Anti Virus, now Anti Spy-ware
kassube at gmx.net
Wed Jun 18 18:35:21 UTC 2008
Steve Lamb wrote:
> On Wed, June 18, 2008 10:11 am, Nils Kassube wrote:
> > While I don't generally disagree with this argument, I think on a
> > workstation it could be a big problem already if the malware would
> > "only" access the user area.
> But this is hardly an issue compared to having system privileges.
If you look at it from the admin point of view, you are absolutely right.
But Ubuntu is often installed on a single user's machine where the
valuable data are inside the home directory of that user. So the valuable
part isn't protected from an attack.
> > A malicious program could be accidentally installed
> > by the user and run at login with the user's privileges.
> Which login? As I posted elsewhere I have XFCE, Gnome, KDE3 and
> KDE4 all installed. Just taking Ubuntu's make variants, any malicious
> software that is limited to user space would have to somehow inject
> itself into 4 different "logins" to cover a user since it can't touch
> the system boot-up scripts in /etc.
Right - that's the advantage of not haveing a monoculture.
> > It wouldn't be a great problem to reinstall the OS within a
> > reasonable time.
> This is where you make the mistake of equating Windows threats with
> Linux. If one's user space is infected one doesn't need to reinstall
> the OS.
Sorry, I think I didn't write it clear enough. I know it isn't necessary
to reinstall the OS if only a user account is compromised. For me it
would be more trouble to restore my user data than to reinstall the OS.
In this regard the better security model of Linux wouldn't necessarily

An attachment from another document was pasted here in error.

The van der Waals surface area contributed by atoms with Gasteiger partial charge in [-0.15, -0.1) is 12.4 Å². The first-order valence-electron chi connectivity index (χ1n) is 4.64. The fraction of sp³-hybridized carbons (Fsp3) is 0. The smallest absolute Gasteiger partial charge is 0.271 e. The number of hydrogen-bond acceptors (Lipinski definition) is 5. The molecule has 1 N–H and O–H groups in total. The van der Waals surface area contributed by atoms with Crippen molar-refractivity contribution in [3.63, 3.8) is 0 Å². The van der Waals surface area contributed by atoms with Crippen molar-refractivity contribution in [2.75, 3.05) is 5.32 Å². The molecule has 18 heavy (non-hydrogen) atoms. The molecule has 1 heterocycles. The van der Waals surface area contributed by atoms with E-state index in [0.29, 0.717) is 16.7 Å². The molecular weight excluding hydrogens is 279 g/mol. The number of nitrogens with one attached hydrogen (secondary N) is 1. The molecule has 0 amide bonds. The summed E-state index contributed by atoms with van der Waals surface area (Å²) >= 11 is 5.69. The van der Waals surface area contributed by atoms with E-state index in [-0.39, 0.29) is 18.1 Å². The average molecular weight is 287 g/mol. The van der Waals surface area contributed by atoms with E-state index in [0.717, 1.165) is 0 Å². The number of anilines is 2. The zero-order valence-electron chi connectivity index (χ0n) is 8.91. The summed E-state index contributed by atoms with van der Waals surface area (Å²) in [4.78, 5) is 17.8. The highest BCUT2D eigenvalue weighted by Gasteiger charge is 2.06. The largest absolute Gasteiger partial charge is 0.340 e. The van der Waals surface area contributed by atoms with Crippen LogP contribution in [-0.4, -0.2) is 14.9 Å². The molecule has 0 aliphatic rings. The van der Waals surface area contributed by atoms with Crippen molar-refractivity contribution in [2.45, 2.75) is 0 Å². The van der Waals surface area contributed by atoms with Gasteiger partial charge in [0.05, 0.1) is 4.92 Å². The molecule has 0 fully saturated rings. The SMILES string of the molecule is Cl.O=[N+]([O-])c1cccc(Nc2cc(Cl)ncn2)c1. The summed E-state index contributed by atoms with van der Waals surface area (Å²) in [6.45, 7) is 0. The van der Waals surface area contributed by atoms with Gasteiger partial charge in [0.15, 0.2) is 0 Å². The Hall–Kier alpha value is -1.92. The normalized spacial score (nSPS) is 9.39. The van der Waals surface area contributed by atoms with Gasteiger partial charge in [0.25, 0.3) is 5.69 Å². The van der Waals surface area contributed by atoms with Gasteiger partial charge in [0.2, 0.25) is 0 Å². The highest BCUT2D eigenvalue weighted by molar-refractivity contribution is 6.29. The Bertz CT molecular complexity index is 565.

> One simply need a different user account, elevate to root,
> remove the infection. I only say a different user account because one
> has to presume the current one is compromised. One of the pitfalls of
> Ubuntu's policy of a non-functional root password. No way to get into
> root without a non-compromised normal user.
No problem: Boot into recovery mode.
> > But if a malicious program only modifies my personal files it would
> > probably take some time until I notice. Then I can only hope that I
> > still have a backup of the files from before the malicious program
> > was somehow installed.
> That is a user process and one many people fail at. Myself
> included. My point isn't that it couldn't happen. It can. It might
> yet still happen. My point was that since there is such a strong
> division between user and system privileges any such infection is
> trivial to remove because simply logging in from a different user
> prevents the infection from running and engaging in any self-defense
> measures that are now so common with malicious code on Windows. It
> also prevents the infection from burrowing itself into the system's
> core. To do all of that requires obtaining elevated privileges which
> is several magnitudes harder than on Windows.
Agreed, it is easy to clean up an infection if only a user account is
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